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UC CalFresh: Bringing Nutrition Education to Life in Fresno Classrooms

The Issue

Elementary school teachers need educational materials and methods to help inspire and engage school children to make healthier food choices. This is critical to public health initiatives addressing health concerns such as early onset obesity. Among children aged 2 to 9, 17 percent are obese -– a figure that has tripled since 1980 (CDC data). In the next 20 years, obesity could contribute to 7.9 million new cases of diabetes, 5 million new cases of chronic heart disease and stroke, and more than 400,000 cases of cancer (Robert Wood Johnson’s health report card).

What Has ANR Done?

Since 2010, UC CalFresh Fresno County has been piloting elementary school nutrition curricula delivered through SMART Board, an interactive technology available in most schools. A major appeal of SMART Board nutrition education is the ability to engage visual and tactile learners. Photos can be moved by a student’s finger on a whiteboard to help bring the printed curriculum to life.

Through SMART Board nutrition education, teachers can bring images and videos about agriculture and healthy foods into the classroom, and quickly update information. UC CalFresh SMART Board nutrition education is available to qualifying Fresno Unified School District elementary sites. Twenty lessons have been created, including Farm to Fork (K-2nd grade), RAMP (3rd grade), and Nutrition to Grow On (4th-6th grade) curricula, with the help of UC Cooperative Extension Fresno County staff.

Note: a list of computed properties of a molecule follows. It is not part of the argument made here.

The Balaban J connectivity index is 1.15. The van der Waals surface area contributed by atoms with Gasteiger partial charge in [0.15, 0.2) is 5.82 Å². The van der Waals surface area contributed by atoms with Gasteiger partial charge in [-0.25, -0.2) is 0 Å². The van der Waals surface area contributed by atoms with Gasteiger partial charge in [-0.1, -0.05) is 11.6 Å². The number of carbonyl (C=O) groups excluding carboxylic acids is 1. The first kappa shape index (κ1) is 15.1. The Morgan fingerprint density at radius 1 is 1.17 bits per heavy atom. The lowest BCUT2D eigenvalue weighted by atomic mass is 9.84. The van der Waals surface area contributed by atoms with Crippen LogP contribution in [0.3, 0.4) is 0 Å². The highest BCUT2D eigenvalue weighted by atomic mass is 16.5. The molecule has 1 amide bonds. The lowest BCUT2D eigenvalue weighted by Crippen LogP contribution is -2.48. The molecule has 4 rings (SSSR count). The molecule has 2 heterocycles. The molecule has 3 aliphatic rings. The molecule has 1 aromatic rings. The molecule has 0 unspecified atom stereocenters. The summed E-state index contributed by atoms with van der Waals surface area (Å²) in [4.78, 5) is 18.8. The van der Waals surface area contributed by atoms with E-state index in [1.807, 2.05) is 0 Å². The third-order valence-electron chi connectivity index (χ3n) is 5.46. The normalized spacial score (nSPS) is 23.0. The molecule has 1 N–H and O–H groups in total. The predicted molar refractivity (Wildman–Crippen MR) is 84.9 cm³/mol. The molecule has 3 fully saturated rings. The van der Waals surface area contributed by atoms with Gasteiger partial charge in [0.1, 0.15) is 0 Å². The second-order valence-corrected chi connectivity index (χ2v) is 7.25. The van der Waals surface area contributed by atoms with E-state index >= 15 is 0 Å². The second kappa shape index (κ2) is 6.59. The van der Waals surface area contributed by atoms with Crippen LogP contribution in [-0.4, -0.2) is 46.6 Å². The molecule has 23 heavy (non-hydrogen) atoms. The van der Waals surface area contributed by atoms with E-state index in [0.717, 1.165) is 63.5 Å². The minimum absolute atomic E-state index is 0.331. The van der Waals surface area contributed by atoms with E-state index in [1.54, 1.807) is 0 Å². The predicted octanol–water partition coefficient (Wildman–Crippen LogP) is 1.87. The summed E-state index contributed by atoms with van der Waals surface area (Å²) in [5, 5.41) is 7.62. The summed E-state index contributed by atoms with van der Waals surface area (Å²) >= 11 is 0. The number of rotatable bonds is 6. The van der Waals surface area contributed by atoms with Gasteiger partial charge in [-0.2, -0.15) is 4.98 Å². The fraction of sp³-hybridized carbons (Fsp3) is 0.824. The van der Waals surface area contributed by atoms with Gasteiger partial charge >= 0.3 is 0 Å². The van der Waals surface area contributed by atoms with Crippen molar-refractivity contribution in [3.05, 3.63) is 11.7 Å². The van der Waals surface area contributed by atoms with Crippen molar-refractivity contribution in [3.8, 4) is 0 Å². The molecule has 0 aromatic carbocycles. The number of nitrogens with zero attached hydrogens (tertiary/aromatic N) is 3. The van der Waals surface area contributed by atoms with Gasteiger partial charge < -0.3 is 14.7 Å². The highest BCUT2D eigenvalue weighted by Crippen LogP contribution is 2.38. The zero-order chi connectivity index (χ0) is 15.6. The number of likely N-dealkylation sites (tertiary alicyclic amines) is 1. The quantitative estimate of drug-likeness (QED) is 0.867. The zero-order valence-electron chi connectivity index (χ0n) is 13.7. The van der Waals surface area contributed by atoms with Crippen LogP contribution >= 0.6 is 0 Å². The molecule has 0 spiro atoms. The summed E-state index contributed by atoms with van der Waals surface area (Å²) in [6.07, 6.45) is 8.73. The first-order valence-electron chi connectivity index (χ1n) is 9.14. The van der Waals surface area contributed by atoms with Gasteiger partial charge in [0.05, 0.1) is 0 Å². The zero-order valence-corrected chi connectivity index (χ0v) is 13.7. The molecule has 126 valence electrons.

The Payoff

Nutrition Lessons get A+

In 2011-12, UC CalFresh evaluated the SMART Board nutrition education pilot program in 19 schools (surveying teachers, K-6 students, and administrators). There is overwhelming interest by teachers to regularly use SMART Board for nutrition education lessons in the future. Eighty five percent of teachers say SMART Board nutrition lessons reduce prep-time compared to printed curricula, and over 90 percent say it engages students more than traditional education methods.

Most importantly, 85 percent of the students “really liked” the SMART Board nutrition education and wanted to use it again. Students liked the interactive element, the games and the activities. UC CalFresh Fresno staff are completing improvements to the lessons and plan to launch the program statewide in 2013.


UC CalFresh Nutrition Education Program, State Office; Andra Nicoli, (530) 754-9059, amnicoli@ucdavis.edu

UC CalFresh Nutrition Education, Fresno County; Shelby MacNab, Youth Program Manager, (559) 600-7222, smacnab@ucdavis.edu

Sara Bosse, Senior Nutrition Manager, (559) 600-7234, bosse@ucdavis.edu